"We've sold the whole thing as a package," says Imperata. "It was always understood that we'd either get all three together or at the very least that the convention center would be the development that had to take priority." He adds that the city has seen tremendous interest from hotel developers and is hopeful that the current headquarters hotel will be expanded and that other new hotels will come on line.

Chattanooga, Tenn., is another city that's included convention developments in its overall cleanup. "I hate to leave town," says Jennye Miller, director of convention development for the Chattanooga Area Convention and Visitors Bureau, "because it seems that every day there's another groundbreaking or opening." Miller says it was the opening in 1992 of the Chattanooga Aquarium "that was the linchpin that got the downtown renaissance going." Since then, more than 100 new businesses have opened downtown, including retail and dining outlets. A free electric shuttle that connects the convention center with downtown was introduced and runs every five minutes, and new housing has sprung up "from one end of the city to the other," Miller reports.

Early this year, Chattanooga approved plans to more than double the size of the convention center (increasing exhibit space to 101,000 square feet, meeting space to 35,000 square feet, and prefunction areas to 50,000 square feet). The center's expansion will complement a new conference center set to open in 2001 and last year's debut of the 20,000-seat Finley Stadium.

In Fort Worth, Texas, Douglas Harmon, president and CEO of the Fort Worth Convention and Visitors Bureau, says the $60 million expansion and renovation of the Fort Worth Convention Center "is associated with a significant redevelopment of the whole southern section of downtown." In large part, that growth has been spurred by the $400 million being spent on transportation-related improvements to make the area more accessible, especially the creation of two rail transit stations that will eventually connect with Dallas, the Dallas/Fort Worth Airport, and other locations in the metroplex. Harmon says the city also "anticipates the development of a convention center hotel physically connected to the center," plus additional restaurants, shops, and other entertainment as the area grows.

Another indirect bonus of the city's growth for associations: Nearby Irving has commissioned a feasibility study to determine the viability of adding its own convention center or meeting facility to complement its 70 hotels and 10,000 rooms. "The convention centers in Dallas and Arlington are expanding, and Fort Worth is beginning a dramatic renovation process," explains Jim Clark, executive director of the Irving Convention and Visitors Bureau. "Combined with the near certainty of Opryland and its proposed facility to this market, we've got to insure Irving is in the best competitive position possible."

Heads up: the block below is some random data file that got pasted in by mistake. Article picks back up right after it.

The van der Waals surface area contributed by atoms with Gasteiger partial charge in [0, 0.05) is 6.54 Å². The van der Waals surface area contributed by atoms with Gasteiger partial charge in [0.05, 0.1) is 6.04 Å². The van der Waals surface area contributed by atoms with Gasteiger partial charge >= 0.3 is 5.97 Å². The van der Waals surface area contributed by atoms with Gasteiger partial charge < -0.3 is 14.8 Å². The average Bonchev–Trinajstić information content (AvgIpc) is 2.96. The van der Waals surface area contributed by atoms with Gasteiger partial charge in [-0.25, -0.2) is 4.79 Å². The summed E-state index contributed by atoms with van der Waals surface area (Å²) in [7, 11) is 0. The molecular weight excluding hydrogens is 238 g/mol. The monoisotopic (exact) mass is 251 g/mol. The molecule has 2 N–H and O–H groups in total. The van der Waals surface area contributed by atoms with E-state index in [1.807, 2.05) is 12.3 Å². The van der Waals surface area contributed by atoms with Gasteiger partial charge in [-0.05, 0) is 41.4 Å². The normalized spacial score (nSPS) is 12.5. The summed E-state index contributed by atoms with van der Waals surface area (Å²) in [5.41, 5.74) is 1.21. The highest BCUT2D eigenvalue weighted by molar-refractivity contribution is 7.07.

Convention Center Boom The unprecedented building boom continues across the country, with new and expanded centers slated to add 11 million more square feet of exhibit space by 2003, according to Tradeshow Week, with expansions accounting for 55 percent of the growth and new facilities making up 45 percent. Just a sampling of the dozens of other cities that are increasing exhibit and meeting space includes a 120,000-square-foot addition to Indianapolis's Indiana Convention Center and Dome by spring 2000; expansion of the Minneapolis Convention Center, slated to nearly double the center's exhibit space to 500,000 square feet when completed in spring 2001; enlargement of the La Crosse Center in Wisconsin to include 90,000 square feet of meeting and exhibit space by spring 2000; an Oklahoma City Myriad Center expansion to 125,000 square feet in July; an enlargement of the Little Rock (Ark.) Statehouse Convention Center to 83,000 square feet in June; and an expansion of the Greater Fort Lauderdale/Broward County (Fla.) Convention Center to 520,000 total square feet by December 2001.

Fort Lauderdale will also get a new on-site 500-room headquarters hotel, an example of the hotel development that's also taking place in other destinations, sometimes to complement convention center growth, other times simply to shore up the infrastructure. In Cleveland, for example, eight new hotels in will add more than 1,700 guest rooms for a total of 4,600 rooms downtown. "This type of hotel development is a natural result of the billions of dollars invested in Cleveland's renaissance," says Joe Zion, vice president of sales and marketing for the Greater Cleveland Convention and Visitors Bureau. And in St. Louis, construction of a new convention headquarters hotel is under way adjacent to America's Center, which will include both a 916-room Renaissance Hotel and a 165-room Renaissance Suites by 2002. In Milwaukee the Midwest Express Center, opened last summer, will be connected via skywalk to three nearby hotels.